After the coming of the railroads and the influx of people (the Turneys being two) to the El Paso region in the late nineteenth century, a city remained to be built.
Henry Trost moved to El Paso in 1903, and with his brother, established Trost & Trost, an architecture firm. While many members of the Trost family contributed to the family business, most accounts name Henry the primary designer.
Although the Turneys originally lived in a white stucco cottage, they loved to entertain and needed a residence in which to do so. In 1907 or 1908 (accounts vary) W.W. Turney commissioned Henry Trost to design a home for the entire city block on Montana Ave. which he owned.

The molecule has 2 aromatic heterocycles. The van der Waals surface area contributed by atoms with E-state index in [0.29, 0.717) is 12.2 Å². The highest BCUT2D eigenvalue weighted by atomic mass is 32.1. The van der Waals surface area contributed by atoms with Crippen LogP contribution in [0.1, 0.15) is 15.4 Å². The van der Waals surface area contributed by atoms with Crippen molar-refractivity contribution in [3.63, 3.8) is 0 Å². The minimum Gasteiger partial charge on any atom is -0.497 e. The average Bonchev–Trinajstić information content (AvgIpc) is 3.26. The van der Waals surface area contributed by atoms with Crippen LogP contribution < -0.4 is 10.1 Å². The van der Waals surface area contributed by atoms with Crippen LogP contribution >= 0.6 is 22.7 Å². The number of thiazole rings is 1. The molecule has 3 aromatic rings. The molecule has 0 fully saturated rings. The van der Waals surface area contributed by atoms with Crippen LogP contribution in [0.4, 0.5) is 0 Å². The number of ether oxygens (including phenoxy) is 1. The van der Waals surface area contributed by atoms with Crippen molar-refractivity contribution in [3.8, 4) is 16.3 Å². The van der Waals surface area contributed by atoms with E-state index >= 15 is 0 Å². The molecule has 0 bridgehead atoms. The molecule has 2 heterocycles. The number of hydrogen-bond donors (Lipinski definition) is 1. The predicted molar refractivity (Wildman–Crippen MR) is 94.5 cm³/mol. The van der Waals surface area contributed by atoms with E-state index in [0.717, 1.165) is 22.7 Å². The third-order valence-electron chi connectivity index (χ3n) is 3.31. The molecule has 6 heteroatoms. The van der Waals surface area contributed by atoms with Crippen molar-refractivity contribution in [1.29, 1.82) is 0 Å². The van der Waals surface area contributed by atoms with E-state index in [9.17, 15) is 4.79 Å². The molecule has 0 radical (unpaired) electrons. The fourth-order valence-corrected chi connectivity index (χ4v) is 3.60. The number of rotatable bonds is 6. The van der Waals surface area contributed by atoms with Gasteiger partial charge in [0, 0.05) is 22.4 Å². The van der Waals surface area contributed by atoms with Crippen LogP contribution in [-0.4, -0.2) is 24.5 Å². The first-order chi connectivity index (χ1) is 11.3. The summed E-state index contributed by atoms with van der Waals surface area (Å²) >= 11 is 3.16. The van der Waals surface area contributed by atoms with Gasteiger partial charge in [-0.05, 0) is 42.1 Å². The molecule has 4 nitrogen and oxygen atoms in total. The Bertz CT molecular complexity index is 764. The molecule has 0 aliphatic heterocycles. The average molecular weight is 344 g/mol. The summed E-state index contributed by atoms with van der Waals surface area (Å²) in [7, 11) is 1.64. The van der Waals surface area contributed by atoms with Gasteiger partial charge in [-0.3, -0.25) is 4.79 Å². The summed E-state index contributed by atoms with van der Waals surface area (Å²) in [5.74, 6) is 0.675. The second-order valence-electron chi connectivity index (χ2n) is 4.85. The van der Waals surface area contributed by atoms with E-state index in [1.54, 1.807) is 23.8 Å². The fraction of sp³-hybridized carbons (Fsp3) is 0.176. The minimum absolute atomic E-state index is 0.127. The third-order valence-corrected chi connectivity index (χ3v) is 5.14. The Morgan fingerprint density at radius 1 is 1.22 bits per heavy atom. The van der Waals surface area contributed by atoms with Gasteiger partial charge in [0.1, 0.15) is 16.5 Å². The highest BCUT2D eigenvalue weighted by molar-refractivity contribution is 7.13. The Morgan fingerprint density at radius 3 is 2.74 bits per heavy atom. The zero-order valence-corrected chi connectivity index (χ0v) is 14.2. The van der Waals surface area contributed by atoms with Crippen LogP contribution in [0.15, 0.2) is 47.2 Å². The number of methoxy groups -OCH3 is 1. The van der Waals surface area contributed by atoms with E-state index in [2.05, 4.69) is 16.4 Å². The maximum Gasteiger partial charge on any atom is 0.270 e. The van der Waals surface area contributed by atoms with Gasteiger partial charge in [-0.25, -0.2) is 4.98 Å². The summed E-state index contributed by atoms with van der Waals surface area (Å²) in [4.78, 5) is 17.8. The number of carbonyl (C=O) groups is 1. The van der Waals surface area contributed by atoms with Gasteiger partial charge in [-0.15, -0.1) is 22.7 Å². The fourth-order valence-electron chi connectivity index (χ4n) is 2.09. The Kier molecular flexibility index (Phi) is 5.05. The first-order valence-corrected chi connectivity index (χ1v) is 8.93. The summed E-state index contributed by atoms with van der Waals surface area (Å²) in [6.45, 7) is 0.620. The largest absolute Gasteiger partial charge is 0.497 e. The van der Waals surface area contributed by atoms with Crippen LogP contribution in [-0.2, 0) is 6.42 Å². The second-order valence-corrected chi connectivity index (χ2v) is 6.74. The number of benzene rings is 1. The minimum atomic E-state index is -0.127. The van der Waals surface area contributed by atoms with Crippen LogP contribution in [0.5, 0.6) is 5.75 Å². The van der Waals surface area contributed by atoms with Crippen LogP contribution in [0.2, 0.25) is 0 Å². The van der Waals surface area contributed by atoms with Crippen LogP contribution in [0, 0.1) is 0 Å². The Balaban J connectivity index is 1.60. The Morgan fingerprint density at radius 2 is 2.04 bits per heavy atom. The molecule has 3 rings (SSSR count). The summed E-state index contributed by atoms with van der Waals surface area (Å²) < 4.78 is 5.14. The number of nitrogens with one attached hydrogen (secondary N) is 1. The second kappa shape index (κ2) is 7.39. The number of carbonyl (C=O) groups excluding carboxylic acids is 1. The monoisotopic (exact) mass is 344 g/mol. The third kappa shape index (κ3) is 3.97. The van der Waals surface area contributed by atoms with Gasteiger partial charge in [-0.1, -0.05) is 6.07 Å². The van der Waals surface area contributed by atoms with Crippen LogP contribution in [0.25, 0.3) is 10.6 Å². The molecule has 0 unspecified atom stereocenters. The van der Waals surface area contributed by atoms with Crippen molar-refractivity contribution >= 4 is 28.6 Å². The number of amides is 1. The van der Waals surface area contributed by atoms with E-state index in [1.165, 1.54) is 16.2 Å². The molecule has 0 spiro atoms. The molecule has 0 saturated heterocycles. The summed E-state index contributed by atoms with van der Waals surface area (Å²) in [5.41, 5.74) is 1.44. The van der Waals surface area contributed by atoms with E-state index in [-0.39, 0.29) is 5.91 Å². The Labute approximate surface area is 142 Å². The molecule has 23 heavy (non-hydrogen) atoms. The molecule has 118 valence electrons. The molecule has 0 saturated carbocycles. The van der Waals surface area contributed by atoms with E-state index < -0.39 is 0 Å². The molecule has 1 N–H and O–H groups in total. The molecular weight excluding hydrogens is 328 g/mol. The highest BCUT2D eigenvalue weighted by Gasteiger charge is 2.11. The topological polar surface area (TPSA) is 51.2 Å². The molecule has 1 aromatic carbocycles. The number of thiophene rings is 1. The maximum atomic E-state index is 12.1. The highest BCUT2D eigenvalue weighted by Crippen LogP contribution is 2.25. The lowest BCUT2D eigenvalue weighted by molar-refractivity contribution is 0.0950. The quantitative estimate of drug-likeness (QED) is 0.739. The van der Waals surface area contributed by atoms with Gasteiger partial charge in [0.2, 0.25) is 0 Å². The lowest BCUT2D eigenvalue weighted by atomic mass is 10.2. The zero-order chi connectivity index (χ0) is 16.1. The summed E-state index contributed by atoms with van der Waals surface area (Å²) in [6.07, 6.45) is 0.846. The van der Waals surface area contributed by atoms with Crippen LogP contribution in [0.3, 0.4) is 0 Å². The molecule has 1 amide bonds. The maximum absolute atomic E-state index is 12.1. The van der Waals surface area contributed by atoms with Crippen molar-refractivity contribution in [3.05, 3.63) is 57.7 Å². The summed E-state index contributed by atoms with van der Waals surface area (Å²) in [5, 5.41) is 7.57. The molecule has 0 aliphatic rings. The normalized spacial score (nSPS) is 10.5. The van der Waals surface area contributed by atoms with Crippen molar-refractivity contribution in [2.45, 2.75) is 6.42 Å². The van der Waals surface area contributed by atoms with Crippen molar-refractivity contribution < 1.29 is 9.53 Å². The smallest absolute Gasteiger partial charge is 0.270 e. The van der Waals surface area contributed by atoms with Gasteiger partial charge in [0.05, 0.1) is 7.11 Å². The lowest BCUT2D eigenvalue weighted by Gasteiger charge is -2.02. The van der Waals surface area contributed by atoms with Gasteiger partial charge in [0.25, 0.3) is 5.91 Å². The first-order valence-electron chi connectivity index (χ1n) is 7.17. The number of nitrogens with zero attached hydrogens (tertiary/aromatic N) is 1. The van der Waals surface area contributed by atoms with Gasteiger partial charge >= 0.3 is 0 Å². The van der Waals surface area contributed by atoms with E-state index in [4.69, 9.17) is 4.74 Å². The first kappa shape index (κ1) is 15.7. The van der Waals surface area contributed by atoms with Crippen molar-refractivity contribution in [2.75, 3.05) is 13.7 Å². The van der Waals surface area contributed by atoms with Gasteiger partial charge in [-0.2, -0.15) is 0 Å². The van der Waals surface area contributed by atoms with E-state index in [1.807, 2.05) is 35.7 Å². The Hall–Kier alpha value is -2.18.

While Trost was known for his innovative designs, the Turneys wanted something traditional and conservative. The result is something part Antebellum, part Renaissance, part Greek, and even part White House. The home was said to cost the Turneys some $50,000. The main residence featured five upstairs bedrooms and one large sitting room, a grand parlour, ballroom, dining room and kitchen on the main level, and servant’s quarters in the basement. One of the home’s crowing glories is the Art Nouveau style stained glass window at the landing of the grand staircase. The home even included a separate carriage house with upstairs servant’s quarters.